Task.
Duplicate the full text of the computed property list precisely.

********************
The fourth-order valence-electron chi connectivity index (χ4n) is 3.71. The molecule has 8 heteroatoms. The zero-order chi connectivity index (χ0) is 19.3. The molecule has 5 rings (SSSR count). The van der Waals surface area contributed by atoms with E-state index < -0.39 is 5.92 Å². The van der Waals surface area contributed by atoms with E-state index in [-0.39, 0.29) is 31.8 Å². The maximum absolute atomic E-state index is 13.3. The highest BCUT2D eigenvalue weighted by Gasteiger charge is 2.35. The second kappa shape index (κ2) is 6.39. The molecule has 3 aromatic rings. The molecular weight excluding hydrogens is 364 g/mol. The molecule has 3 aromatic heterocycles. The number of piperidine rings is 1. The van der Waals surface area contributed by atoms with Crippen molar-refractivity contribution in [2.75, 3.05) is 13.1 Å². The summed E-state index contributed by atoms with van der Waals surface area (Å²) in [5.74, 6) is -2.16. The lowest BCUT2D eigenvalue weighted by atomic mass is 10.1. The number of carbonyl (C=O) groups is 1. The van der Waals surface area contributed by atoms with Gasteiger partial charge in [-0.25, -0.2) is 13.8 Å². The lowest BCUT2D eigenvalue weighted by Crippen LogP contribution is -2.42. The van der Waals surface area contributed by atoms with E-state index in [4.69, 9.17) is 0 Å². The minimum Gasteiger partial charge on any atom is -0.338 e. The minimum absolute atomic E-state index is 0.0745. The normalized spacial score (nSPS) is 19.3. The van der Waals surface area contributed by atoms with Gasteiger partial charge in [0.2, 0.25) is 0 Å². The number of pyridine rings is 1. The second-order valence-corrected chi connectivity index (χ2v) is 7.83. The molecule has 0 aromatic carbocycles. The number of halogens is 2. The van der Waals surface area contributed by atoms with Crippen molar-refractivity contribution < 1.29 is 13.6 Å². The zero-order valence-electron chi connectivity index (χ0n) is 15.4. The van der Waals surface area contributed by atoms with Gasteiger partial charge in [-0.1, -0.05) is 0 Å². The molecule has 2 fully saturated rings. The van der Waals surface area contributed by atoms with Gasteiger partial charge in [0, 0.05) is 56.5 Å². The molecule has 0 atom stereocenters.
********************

The fourth-order valence-electron chi connectivity index (χ4n) is 3.71. The molecule has 8 heteroatoms. The zero-order chi connectivity index (χ0) is 19.3. The molecule has 5 rings (SSSR count). The van der Waals surface area contributed by atoms with E-state index < -0.39 is 5.92 Å². The van der Waals surface area contributed by atoms with E-state index in [-0.39, 0.29) is 31.8 Å². The maximum absolute atomic E-state index is 13.3. The highest BCUT2D eigenvalue weighted by Gasteiger charge is 2.35. The second kappa shape index (κ2) is 6.39. The molecule has 3 aromatic rings. The molecular weight excluding hydrogens is 364 g/mol. The molecule has 3 aromatic heterocycles. The number of piperidine rings is 1. The van der Waals surface area contributed by atoms with Crippen molar-refractivity contribution in [2.75, 3.05) is 13.1 Å². The summed E-state index contributed by atoms with van der Waals surface area (Å²) in [5.74, 6) is -2.16. The lowest BCUT2D eigenvalue weighted by atomic mass is 10.1. The number of carbonyl (C=O) groups is 1. The van der Waals surface area contributed by atoms with Gasteiger partial charge in [-0.25, -0.2) is 13.8 Å². The lowest BCUT2D eigenvalue weighted by Crippen LogP contribution is -2.42. The van der Waals surface area contributed by atoms with E-state index in [4.69, 9.17) is 0 Å². The minimum Gasteiger partial charge on any atom is -0.338 e. The minimum absolute atomic E-state index is 0.0745. The normalized spacial score (nSPS) is 19.3. The van der Waals surface area contributed by atoms with Gasteiger partial charge in [0.2, 0.25) is 0 Å². The number of pyridine rings is 1. The second-order valence-corrected chi connectivity index (χ2v) is 7.83. The molecule has 0 aromatic carbocycles. The number of halogens is 2. The van der Waals surface area contributed by atoms with Crippen molar-refractivity contribution < 1.29 is 13.6 Å². The zero-order valence-electron chi connectivity index (χ0n) is 15.4. The van der Waals surface area contributed by atoms with Gasteiger partial charge in [-0.1, -0.05) is 0 Å². The molecule has 2 fully saturated rings. The van der Waals surface area contributed by atoms with Gasteiger partial charge in [0, 0.05) is 56.5 Å². The molecule has 0 atom stereocenters.